Elective History

Throughout the course, students will have the opportunity to develop their critical thinking and writing skills. We look at different interpretations of the past and consider the notion that our own perspective has a significant influence on how we view the world.

To broaden the experience, the course also includes an excursion in the Sydney area to explore evidence and artefacts associated with their class work content.


Head of History: Julia Kerr
Email: jkerr@barker.nsw.edu.au

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Year 9

Our exploration begins at the end of the Roman republic and the rise of its empire. We study a film on ancient Rome, such as Gladiator, determining how history is constructed while seeking to challenge the idea that history is written by the winners. Students then explore these themes further by looking at a series of key historical figures and their times such as Pericles in Athens, Celtic Queen Boudicca in ancient Britain, Joan of Arc in medieval France, or Pablo Escobar in the late 20th century. Students will have the opportunity to conduct independent research on an individual of their choice.

Next up will be the related ideas of Crime and Punishment over time. Students consider the ways in which societies define these ideas and explore the notion that every culture holds varied expectations on/for the criminal process. Possible case studies include the use of poison in the ancient world, the Salem Witch Trials, and the blurred line between privateers and pirates.

Over two thousand years ago a Greek thinker posed the question, " does not tyranny spring from democracy?”. We need look no further than the storming of the US Capitol this year to see the statement’s potential and through the selected case studies, the remarkable resilience of democracy.


History is assessed a variety of ways such as independent research, formal tests, and problem solving source activities.

Year 10

Year 10 Elective begins with an exploration of the Wars of the Roses, the Battle of Bosworth, Richard III and the disappearance of the princes in the tower.  Students follow Richard’s journey (using the sources as our evidence trail) to the discovery of his human remains in 2012. By the end of the unit some students are ardent Ricardians! We study a film related to Richard III and embed this in a unit entitled History Goes To Hollywood where we assess film as a legitimate form of representing the past.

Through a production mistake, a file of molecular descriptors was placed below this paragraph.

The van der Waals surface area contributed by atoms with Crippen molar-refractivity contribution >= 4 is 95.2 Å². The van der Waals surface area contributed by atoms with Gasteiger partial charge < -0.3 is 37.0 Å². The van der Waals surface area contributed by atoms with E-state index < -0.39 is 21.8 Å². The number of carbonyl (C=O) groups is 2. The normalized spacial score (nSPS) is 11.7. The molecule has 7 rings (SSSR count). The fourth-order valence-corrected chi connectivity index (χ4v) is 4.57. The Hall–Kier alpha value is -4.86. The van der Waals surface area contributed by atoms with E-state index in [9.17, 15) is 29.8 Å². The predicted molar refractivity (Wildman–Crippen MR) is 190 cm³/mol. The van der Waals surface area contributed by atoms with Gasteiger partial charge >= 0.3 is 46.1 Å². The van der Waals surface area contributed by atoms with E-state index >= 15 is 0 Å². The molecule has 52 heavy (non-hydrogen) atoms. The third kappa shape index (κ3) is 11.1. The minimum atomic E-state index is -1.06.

Up next is a deep dive into the assassination of JFK. After scrutinising the key events that took place during Kennedy’s presidency, students independently explore the various theories surrounding the events of November 1963. Students examine these findings in a class presentation.

Ancient history is not neglected with a possible case study on Alexander the Great, Women in Ancient Greece or Celtic Warfare. Students consider the ways in which ancient societies and cultures were influenced by different values and motives. The studying of ancient artefacts will be developed through a bespoke excursion to the Chau Chak Wing Museum at Sydney University.

Throughout the course, students will have the opportunity to develop their critical thinking and writing skills through an independent research topic which incorporates the use of A.I. as part of the research process.

Finally, we pose the question ‘Was the dropping of the bomb morally right?’ Most of the debate over the atomic bombing of Japan focuses on the unanswerable question of whether it was necessary. We also look carefully at the moral arguments for and against the action authorised by President Truman in August 1945.


Elective History is assessed a variety of ways such as independent research, formal tests, individual and group presentations and problem solving source activities.